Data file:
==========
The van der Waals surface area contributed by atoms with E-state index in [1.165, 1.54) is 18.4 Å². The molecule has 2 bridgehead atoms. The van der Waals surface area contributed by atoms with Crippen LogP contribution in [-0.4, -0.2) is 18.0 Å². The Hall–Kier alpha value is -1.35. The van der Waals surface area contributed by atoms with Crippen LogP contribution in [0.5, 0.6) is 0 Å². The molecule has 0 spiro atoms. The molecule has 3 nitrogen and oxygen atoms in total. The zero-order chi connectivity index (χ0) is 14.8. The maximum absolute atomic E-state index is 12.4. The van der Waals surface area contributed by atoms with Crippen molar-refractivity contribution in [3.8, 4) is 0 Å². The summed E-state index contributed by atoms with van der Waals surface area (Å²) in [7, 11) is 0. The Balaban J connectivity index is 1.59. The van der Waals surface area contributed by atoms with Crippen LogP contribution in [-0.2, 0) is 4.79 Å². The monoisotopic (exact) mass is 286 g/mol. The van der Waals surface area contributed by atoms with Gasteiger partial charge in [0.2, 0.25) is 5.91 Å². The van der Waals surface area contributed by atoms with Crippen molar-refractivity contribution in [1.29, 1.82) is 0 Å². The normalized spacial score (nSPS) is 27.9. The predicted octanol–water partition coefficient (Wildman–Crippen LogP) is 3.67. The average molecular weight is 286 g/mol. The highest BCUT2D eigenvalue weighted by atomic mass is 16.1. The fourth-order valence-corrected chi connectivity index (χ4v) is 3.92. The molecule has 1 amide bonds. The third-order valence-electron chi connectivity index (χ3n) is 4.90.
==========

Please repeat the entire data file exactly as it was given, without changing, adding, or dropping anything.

The van der Waals surface area contributed by atoms with E-state index in [1.165, 1.54) is 18.4 Å². The molecule has 2 bridgehead atoms. The van der Waals surface area contributed by atoms with Crippen LogP contribution in [-0.4, -0.2) is 18.0 Å². The Hall–Kier alpha value is -1.35. The van der Waals surface area contributed by atoms with Crippen LogP contribution in [0.5, 0.6) is 0 Å². The molecule has 0 spiro atoms. The molecule has 3 nitrogen and oxygen atoms in total. The zero-order chi connectivity index (χ0) is 14.8. The maximum absolute atomic E-state index is 12.4. The van der Waals surface area contributed by atoms with Crippen molar-refractivity contribution in [3.8, 4) is 0 Å². The summed E-state index contributed by atoms with van der Waals surface area (Å²) in [7, 11) is 0. The Balaban J connectivity index is 1.59. The van der Waals surface area contributed by atoms with Crippen LogP contribution in [-0.2, 0) is 4.79 Å². The monoisotopic (exact) mass is 286 g/mol. The van der Waals surface area contributed by atoms with Gasteiger partial charge in [0.2, 0.25) is 5.91 Å². The van der Waals surface area contributed by atoms with Crippen molar-refractivity contribution in [1.29, 1.82) is 0 Å². The normalized spacial score (nSPS) is 27.9. The predicted octanol–water partition coefficient (Wildman–Crippen LogP) is 3.67. The average molecular weight is 286 g/mol. The highest BCUT2D eigenvalue weighted by atomic mass is 16.1. The fourth-order valence-corrected chi connectivity index (χ4v) is 3.92. The molecule has 1 amide bonds. The third-order valence-electron chi connectivity index (χ3n) is 4.90.